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exacerbate

[ig-zas-er-beyt, ek-sas-]
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verb (used with object), ex·ac·er·bat·ed, ex·ac·er·bat·ing.
  1. to increase the severity, bitterness, or violence of (disease, ill feeling, etc.); aggravate.
  2. to embitter the feelings of (a person); irritate; exasperate.
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Origin of exacerbate

1650–60; < Latin exacerbātus (past participle of exacerbāre to exasperate, provoke), equivalent to ex- ex-1 + acerbātus acerbate
Related formsex·ac·er·bat·ing·ly, adverbex·ac·er·ba·tion, nounun·ex·ac·er·bat·ed, adjectiveun·ex·ac·er·bat·ing, adjective
Can be confusedexacerbate exasperate

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Dictionary.com Unabridged Based on the Random House Unabridged Dictionary, © Random House, Inc. 2018

Related Words

annoyaggravateworsenheightenirritateinflameprovokeintensifyincreaseembitterexasperateenvenomexcitemaddenvexenrage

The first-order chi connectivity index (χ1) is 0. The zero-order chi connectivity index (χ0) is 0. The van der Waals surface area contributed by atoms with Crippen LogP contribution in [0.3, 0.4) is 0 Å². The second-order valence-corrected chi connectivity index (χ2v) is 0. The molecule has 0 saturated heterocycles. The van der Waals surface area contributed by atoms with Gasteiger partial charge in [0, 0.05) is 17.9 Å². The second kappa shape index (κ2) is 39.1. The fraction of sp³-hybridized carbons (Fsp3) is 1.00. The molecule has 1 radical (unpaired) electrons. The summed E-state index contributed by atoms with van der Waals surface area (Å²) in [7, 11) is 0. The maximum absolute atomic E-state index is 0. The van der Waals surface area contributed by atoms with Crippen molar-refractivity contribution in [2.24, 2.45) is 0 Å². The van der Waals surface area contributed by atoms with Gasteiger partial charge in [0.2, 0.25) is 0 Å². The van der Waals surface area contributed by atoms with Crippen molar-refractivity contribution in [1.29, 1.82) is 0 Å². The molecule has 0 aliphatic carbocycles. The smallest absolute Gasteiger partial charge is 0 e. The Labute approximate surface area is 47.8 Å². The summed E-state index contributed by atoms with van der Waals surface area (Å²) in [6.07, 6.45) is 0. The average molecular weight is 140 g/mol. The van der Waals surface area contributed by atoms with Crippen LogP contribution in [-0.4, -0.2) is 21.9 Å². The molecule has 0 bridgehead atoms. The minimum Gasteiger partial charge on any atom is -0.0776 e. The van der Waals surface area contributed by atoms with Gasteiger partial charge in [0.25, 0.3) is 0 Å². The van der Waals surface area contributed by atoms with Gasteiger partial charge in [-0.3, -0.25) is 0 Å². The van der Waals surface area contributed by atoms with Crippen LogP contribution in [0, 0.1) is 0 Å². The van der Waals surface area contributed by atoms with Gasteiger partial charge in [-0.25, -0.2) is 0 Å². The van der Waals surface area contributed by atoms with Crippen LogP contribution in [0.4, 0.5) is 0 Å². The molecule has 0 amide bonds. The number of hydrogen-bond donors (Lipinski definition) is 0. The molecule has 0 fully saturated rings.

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British Dictionary definitions for exacerbate

exacerbate

verb (tr)
  1. to make (pain, disease, emotion, etc) more intense; aggravate
  2. to exasperate or irritate (a person)
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Derived Formsexacerbation, noun

Word Origin

C17: from Latin exacerbāre to irritate, from acerbus bitter
Collins English Dictionary - Complete & Unabridged 2012 Digital Edition © William Collins Sons & Co. Ltd. 1979, 1986 © HarperCollins Publishers 1998, 2000, 2003, 2005, 2006, 2007, 2009, 2012

Word Origin and History for exacerbate

v.

1650s, a back-formation from exacerbation or else from Latin exacerbatus, past participle of exacerbare (see exacerbation). Related: Exacerbated; exacerbating.

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Online Etymology Dictionary, © 2010 Douglas Harper